Chinese battery maker and aspiring automaker BYD earned $215m in the fourth quarter of 2009, bringing its net profit for last year to $555.2m, reports Automotive News [sub]. BYD’s performance outstripped analyst estimates, which projected fourth quarter profits of $130.5m, and full-year profits of $473.2m. Though the Chinese auto market grew 46 percent to 1.6m vehicles, 47 percent of BYD’s 2009 sales came from the firm’s cell phone battery business, which is expected to give back recent gains as the global economic crisis takes its toll. Not so with BYD’s auto business: the firm has raised its 2010 car sales projections 14 percent, with sales of 800k foreseen. And as China’s car market takes off, BYD, which has one of the nation’s best-selling cars in its F3 compact, is expected to keep growing. Says one JP Morgan analyst:
BYD is a company that can’t be underestimated. If the Chinese vehicle market expands 10 percent this year BYD’s sales will grow at least 40 percent — 50 or even 60 percent is also a possibility.
There’s plenty of room to question the practices that BYD is riding to success. After all, reliance on reverse-engineering and labor-intensive production will only take the firm so far before it has to join the industry in adopting modern production and development practices. In the meantime, the Chinese firm is building on its domestic-market success by prepping its F3DM hybrid and E6 EV for European and US sales. If those vehicles can make headway in mature markets starting next year in Europe, BYD will be well on its way to becoming a global force in the car business.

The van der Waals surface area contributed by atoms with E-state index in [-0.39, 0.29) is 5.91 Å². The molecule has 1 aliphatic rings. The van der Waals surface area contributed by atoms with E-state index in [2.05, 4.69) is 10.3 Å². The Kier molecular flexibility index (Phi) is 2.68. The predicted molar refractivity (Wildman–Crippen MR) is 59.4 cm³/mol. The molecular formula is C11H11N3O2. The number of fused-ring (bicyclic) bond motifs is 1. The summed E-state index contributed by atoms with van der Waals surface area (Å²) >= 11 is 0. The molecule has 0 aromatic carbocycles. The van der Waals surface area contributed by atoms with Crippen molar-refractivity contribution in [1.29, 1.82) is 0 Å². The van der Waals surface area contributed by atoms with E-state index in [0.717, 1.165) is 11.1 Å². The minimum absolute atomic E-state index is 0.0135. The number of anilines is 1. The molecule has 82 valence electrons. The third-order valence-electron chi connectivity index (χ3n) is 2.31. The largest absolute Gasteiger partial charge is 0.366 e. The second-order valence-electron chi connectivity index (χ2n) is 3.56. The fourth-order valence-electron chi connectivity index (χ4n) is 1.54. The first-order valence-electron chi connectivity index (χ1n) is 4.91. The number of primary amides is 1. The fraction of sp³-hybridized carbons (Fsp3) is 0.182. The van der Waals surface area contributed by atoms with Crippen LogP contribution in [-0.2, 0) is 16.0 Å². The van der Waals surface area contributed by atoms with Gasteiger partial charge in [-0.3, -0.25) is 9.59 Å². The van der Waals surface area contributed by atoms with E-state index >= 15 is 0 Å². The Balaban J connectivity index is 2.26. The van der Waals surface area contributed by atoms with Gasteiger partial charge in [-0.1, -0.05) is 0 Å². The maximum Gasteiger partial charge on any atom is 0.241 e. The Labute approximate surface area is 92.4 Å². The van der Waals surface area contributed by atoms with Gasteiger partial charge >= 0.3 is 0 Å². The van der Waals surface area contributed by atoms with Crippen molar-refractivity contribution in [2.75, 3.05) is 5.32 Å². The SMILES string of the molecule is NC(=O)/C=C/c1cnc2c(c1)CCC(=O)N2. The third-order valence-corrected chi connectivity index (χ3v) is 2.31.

And those plans are moving forward rapidly. The LA Business Journal reports that BYD is shopping for North American headquarters in LA County, and could be looking for a production site as well. Portland, Oregon has also been in the running to host BYD’s US operations. With local governments eager to attract “green-collar” jobs, BYD can expect the red-carpet treatment (and hosts of local tax abatements) as they prepare to bring the fight to the US and European markets.
Backed by cash from Warren Buffett and technical cooperation with Daimler and VW, BYD remains the front-runner among Chinese firms who are anxious to back up their domestic-market success with a seat at the table with the global giants. But as with so much that emerges from China, their vehicles are under-tested, and if BYD is pushing for acceptance before its product is ready for prime-time, it could give new life to anti-Chinese-car prejudices. Needless to say, BYD is one of the firms we’ll be watching closely over the next several years.
About those new energy vehicles BYD is announcing: don’t hold your breath. The BYD F3DM was supposed to be the “world’s first mass produced PHEV” way back in December 2008 but few (if any) were ever delivered to customers. According to the Wallstreet Journal the problem is the batteries. Apparently BYD’s labour intensive production methods just don’t get the right quality for large automotive battery packs: http://www.tinyurl.com.au/2r2